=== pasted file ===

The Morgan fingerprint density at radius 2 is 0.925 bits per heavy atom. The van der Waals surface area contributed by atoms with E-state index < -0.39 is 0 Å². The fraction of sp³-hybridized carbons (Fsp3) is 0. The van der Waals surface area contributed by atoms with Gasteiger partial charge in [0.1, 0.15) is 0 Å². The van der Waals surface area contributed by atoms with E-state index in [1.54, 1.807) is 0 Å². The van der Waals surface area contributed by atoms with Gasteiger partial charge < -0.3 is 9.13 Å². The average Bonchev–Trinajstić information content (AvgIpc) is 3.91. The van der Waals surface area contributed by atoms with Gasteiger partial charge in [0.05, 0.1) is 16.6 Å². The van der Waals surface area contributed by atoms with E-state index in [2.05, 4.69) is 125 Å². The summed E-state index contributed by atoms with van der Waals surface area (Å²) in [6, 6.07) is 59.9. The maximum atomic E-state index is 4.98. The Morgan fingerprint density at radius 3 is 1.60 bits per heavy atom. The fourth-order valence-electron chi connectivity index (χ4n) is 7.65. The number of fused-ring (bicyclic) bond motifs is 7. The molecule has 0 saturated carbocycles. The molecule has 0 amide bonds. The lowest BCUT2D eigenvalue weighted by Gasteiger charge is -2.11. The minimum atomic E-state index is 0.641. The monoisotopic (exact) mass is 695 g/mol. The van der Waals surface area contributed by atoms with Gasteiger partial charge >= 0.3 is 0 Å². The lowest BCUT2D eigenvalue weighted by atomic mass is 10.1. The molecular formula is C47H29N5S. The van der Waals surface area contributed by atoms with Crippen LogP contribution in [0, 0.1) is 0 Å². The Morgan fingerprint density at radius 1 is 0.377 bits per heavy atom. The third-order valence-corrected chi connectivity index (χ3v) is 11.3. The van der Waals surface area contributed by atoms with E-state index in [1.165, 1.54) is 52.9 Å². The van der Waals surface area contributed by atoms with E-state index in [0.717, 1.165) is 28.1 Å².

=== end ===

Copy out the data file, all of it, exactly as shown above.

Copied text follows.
The Morgan fingerprint density at radius 2 is 0.925 bits per heavy atom. The van der Waals surface area contributed by atoms with E-state index < -0.39 is 0 Å². The fraction of sp³-hybridized carbons (Fsp3) is 0. The van der Waals surface area contributed by atoms with Gasteiger partial charge in [0.1, 0.15) is 0 Å². The van der Waals surface area contributed by atoms with E-state index in [1.54, 1.807) is 0 Å². The van der Waals surface area contributed by atoms with Gasteiger partial charge < -0.3 is 9.13 Å². The average Bonchev–Trinajstić information content (AvgIpc) is 3.91. The van der Waals surface area contributed by atoms with Gasteiger partial charge in [0.05, 0.1) is 16.6 Å². The van der Waals surface area contributed by atoms with E-state index in [2.05, 4.69) is 125 Å². The summed E-state index contributed by atoms with van der Waals surface area (Å²) in [6, 6.07) is 59.9. The maximum atomic E-state index is 4.98. The Morgan fingerprint density at radius 3 is 1.60 bits per heavy atom. The fourth-order valence-electron chi connectivity index (χ4n) is 7.65. The number of fused-ring (bicyclic) bond motifs is 7. The molecule has 0 saturated carbocycles. The molecule has 0 amide bonds. The lowest BCUT2D eigenvalue weighted by Gasteiger charge is -2.11. The minimum atomic E-state index is 0.641. The monoisotopic (exact) mass is 695 g/mol. The van der Waals surface area contributed by atoms with Gasteiger partial charge >= 0.3 is 0 Å². The lowest BCUT2D eigenvalue weighted by atomic mass is 10.1. The molecular formula is C47H29N5S. The van der Waals surface area contributed by atoms with Crippen LogP contribution in [0, 0.1) is 0 Å². The Morgan fingerprint density at radius 1 is 0.377 bits per heavy atom. The third-order valence-corrected chi connectivity index (χ3v) is 11.3. The van der Waals surface area contributed by atoms with E-state index in [1.165, 1.54) is 52.9 Å². The van der Waals surface area contributed by atoms with E-state index in [0.717, 1.165) is 28.1 Å².